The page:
She does not want a grandstand with Rev Wallace Mercy. She also knows you cannot play the race card during a trial. Suicide in a courtroom. Or can she? She has to find something else to latch on to –something for twelve men and women to go home still pretending that the world we live in is an equal one. However, has she really thought down deep, about what people of color really have to face every day of their lives?
Turk: Age twenty-five. Married to Brit. Baby, Davis. A White supremacist--- a racist ideology centered upon the belief, and promotion of the belief, that white people are superior in certain characteristics, traits, and attributes to people of other racial backgrounds and therefore white people should politically, economically and socially rule non-white people. He cannot stand black people, Asians, gays, or anyone else who isn’t like him. A white power skinhead.
His father-in-law and wife are also a part of the group. A terror squad. From blacks, Jews, to gays. He is in for a fight and determined to win this case against Ruth. He is going to war. In addition, there is also a background with his father. In the courtroom, their supporters would not be happy with any verdict short of a public lynching. Revenge.
Turk thinks White Supremacists were more academic, publishing treatises; Skinheads more violent, preferring to teach a lesson with their fists. No matter the movement or brotherhood they all come together one day of the year to celebrate the birthday of Adolf Hitler, like the old KKK.
Lost in grief and pain, they wanted to find a scapegoat. If they could not have their son alive and healthy, they wanted someone else to suffer, mainly Ruth.
How can Ruth tell her mom about this? A daughter her mom broke her back for her to end up like this – in a jail cell? The best lies are the ones that are wrapped around a core of truth. How can she use her son’s college savings to fight a legal battle? However, if she cannot work, how will she support them? Her mom had told her she was destined to do small great things.
Just like Dr. King. “If I cannot do great things, I can do small things in a great way.”
Now she has bigger problems than keep her job. A criminal prosecution has been filed. The state is holding her responsible for the death of the baby. They are targeting her because they think she failed as a nurse. However, Ruth disagrees. They are targeting her because she is black. She is under arrest. Murder and involuntary manslaughter.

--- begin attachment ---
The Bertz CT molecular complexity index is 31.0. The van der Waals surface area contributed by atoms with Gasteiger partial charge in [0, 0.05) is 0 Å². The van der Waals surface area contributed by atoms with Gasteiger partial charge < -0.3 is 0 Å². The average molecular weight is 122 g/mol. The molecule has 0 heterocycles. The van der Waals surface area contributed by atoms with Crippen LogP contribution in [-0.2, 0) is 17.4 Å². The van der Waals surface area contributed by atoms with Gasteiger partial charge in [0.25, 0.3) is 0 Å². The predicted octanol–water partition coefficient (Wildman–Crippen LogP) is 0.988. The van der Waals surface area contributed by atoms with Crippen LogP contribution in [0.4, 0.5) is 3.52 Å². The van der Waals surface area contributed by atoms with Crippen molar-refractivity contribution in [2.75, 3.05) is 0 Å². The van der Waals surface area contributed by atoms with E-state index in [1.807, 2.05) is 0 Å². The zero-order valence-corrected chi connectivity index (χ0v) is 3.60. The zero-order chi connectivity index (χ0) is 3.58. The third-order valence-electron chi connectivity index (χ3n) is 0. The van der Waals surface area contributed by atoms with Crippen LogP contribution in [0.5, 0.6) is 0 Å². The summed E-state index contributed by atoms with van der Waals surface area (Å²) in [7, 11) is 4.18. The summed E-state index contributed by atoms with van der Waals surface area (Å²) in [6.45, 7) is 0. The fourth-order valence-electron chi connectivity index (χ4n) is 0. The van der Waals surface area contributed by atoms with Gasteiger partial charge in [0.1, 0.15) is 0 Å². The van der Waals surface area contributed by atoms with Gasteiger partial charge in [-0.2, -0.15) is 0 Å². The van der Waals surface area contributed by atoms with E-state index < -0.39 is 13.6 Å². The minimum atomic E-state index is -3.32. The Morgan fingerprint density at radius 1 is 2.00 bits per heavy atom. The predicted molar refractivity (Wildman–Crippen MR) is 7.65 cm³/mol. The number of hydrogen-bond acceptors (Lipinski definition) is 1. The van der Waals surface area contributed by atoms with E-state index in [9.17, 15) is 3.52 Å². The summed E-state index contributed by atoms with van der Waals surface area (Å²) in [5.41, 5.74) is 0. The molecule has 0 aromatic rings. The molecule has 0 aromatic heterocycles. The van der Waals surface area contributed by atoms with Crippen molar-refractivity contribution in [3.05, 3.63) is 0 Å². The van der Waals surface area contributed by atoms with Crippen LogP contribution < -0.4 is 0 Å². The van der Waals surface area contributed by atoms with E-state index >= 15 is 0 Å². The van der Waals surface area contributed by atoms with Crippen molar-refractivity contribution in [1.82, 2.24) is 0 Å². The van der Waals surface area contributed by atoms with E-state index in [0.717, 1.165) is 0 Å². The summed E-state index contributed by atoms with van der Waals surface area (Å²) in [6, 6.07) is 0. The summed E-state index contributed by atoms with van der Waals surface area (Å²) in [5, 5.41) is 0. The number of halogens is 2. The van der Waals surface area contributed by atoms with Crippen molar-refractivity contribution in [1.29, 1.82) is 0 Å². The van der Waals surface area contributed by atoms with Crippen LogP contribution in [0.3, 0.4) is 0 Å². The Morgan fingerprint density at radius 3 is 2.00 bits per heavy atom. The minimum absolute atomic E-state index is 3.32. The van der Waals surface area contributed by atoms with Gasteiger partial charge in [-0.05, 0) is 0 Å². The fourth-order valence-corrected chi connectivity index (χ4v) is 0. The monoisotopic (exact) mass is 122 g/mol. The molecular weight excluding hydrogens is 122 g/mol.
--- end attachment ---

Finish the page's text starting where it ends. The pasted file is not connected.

A trial. An attorney, a victim, a villain, an accuser. However, there is a twist which is a major game-changer, taking readers to the final explosive conclusion. Some may have to look within to find the root of the problem.
Thought-provoking, emotional, and timely- Picoult once again delivers an extraordinary message – a well-researched, “stand out" character driven novel– social justice. Thank you, for having the courage to write so eloquently regarding subjects which make some feel uncomfortable--with honesty, clarity, and compassion.
The most critical part of the novel is defining “active and passive” racism. This really should challenge readers to think about their own hearts and daily behavior at home, school, and work.
As most whites do not consider themselves as active --which to most is extreme. However, what about passive racism? It is noticing there’s only one person of color in your office and not asking your boss why. It’s reading your kid’s fourth-grade curriculum and seeing that the only black history covered is slavery, and not questioning why. Glossing over the things which matter. The unintentional.
“People must learn to hate, and if they can learn to hate, they can be taught to love.” –Nelson Mandela, Long Walk to Freedom
From the Author’s Note (Powerful)! Inspired by a true story of an African American nurse in Michigan, the author writes from the point of view of a Black nurse, a skinhead father, and a white woman public defender. Her journey to getting this book in form.
Exploring racism and prejudice; whereas racism is more than just discrimination based on skin color. More importantly, it is also about who has institutional power. Just as racism creates disadvantages for people of color that make success harder to achieve, it also gives advantages to white people that make success easier to achieve. A wonderful tribute to Martin Luther King, Jr.’s words. It is through small acts that racism is both perpetuated and partially dismantled.
(An extensive Bibliography and additional reading included). Ideal for book clubs and group discussions.
Ruth and Kennedy both are two women different in many ways, and alike in so many others. They do small things, that has great and lasting repercussions for others. They are both fighting for their clients, patients, and their family.
As the author reiterates, “There is a fire raging, and we have two choices: we can turn our backs, or we can try to fight it." Talking about racism. Educate. Listen to the voices unheard. Create fair paths to success for everyone that accommodate those differences. The American dream isn’t quite so accessible to all. Racism is not just about hate. There are biases. It is about power— and who has access to it. Prejudice goes both ways; some who suffer, some who profit.
A great example of racism, prejudice, and privilege - from a child, teen, and a parent’s viewpoint. From black to white, everyone "can" make a difference, in order to change our world for the better. A Top 2016 MustReadBooks!
"Picoult’s gripping tale is told from three points of view, that of Ruth, Kennedy and Turk, and offers a thought-provoking examination of racism in America today, both overt and subtle. Her many readers will find much to discuss in the pages of this topical, moving book. " Booklist (Starred review)
"Jodi Picoult is never afraid to take on hot topics, and in SMALL GREAT THINGS, she tackles race and discrimination in a way that will grab hold of you and refuse to let you go…this page-turner is perfect for book clubs." -Popsugar